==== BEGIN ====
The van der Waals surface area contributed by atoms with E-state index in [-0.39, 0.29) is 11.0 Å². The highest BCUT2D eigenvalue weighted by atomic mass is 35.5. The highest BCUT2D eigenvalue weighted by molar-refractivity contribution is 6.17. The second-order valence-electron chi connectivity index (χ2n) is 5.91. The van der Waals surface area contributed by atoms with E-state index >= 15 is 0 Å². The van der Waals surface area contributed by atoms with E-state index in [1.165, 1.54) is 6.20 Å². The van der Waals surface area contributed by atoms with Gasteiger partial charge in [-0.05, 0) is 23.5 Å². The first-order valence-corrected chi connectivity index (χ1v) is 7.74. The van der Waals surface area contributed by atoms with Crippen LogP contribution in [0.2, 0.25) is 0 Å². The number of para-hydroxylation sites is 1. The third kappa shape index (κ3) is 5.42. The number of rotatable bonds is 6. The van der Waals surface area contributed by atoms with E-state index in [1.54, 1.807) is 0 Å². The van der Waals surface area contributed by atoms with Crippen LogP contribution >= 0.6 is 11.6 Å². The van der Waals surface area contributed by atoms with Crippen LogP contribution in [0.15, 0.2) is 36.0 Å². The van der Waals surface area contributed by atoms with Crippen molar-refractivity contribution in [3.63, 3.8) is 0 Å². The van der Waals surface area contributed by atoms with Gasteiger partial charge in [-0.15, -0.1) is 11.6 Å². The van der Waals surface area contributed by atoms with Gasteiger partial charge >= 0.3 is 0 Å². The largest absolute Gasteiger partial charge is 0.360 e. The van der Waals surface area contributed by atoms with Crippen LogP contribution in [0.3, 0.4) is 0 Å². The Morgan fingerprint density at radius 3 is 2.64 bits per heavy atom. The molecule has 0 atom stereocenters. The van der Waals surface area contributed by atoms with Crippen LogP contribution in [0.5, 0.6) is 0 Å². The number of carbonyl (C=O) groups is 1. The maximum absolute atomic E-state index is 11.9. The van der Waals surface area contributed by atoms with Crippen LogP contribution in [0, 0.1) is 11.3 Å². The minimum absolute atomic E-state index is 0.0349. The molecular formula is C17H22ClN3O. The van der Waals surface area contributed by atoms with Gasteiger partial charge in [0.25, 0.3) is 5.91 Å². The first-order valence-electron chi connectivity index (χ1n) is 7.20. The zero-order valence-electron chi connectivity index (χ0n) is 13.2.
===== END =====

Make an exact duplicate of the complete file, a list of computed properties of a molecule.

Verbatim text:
The van der Waals surface area contributed by atoms with E-state index in [-0.39, 0.29) is 11.0 Å². The highest BCUT2D eigenvalue weighted by atomic mass is 35.5. The highest BCUT2D eigenvalue weighted by molar-refractivity contribution is 6.17. The second-order valence-electron chi connectivity index (χ2n) is 5.91. The van der Waals surface area contributed by atoms with E-state index >= 15 is 0 Å². The van der Waals surface area contributed by atoms with E-state index in [1.165, 1.54) is 6.20 Å². The van der Waals surface area contributed by atoms with Gasteiger partial charge in [-0.05, 0) is 23.5 Å². The first-order valence-corrected chi connectivity index (χ1v) is 7.74. The van der Waals surface area contributed by atoms with Crippen LogP contribution in [0.2, 0.25) is 0 Å². The number of para-hydroxylation sites is 1. The third kappa shape index (κ3) is 5.42. The number of rotatable bonds is 6. The van der Waals surface area contributed by atoms with E-state index in [1.54, 1.807) is 0 Å². The van der Waals surface area contributed by atoms with Crippen LogP contribution >= 0.6 is 11.6 Å². The van der Waals surface area contributed by atoms with Crippen LogP contribution in [0.15, 0.2) is 36.0 Å². The van der Waals surface area contributed by atoms with Crippen molar-refractivity contribution in [3.63, 3.8) is 0 Å². The van der Waals surface area contributed by atoms with Gasteiger partial charge in [-0.15, -0.1) is 11.6 Å². The van der Waals surface area contributed by atoms with Gasteiger partial charge >= 0.3 is 0 Å². The largest absolute Gasteiger partial charge is 0.360 e. The van der Waals surface area contributed by atoms with Crippen LogP contribution in [0.3, 0.4) is 0 Å². The Morgan fingerprint density at radius 3 is 2.64 bits per heavy atom. The molecule has 0 atom stereocenters. The van der Waals surface area contributed by atoms with Crippen LogP contribution in [0.5, 0.6) is 0 Å². The number of carbonyl (C=O) groups is 1. The maximum absolute atomic E-state index is 11.9. The van der Waals surface area contributed by atoms with Crippen LogP contribution in [0, 0.1) is 11.3 Å². The minimum absolute atomic E-state index is 0.0349. The molecular formula is C17H22ClN3O. The van der Waals surface area contributed by atoms with Gasteiger partial charge in [0.25, 0.3) is 5.91 Å². The first-order valence-electron chi connectivity index (χ1n) is 7.20. The zero-order valence-electron chi connectivity index (χ0n) is 13.2.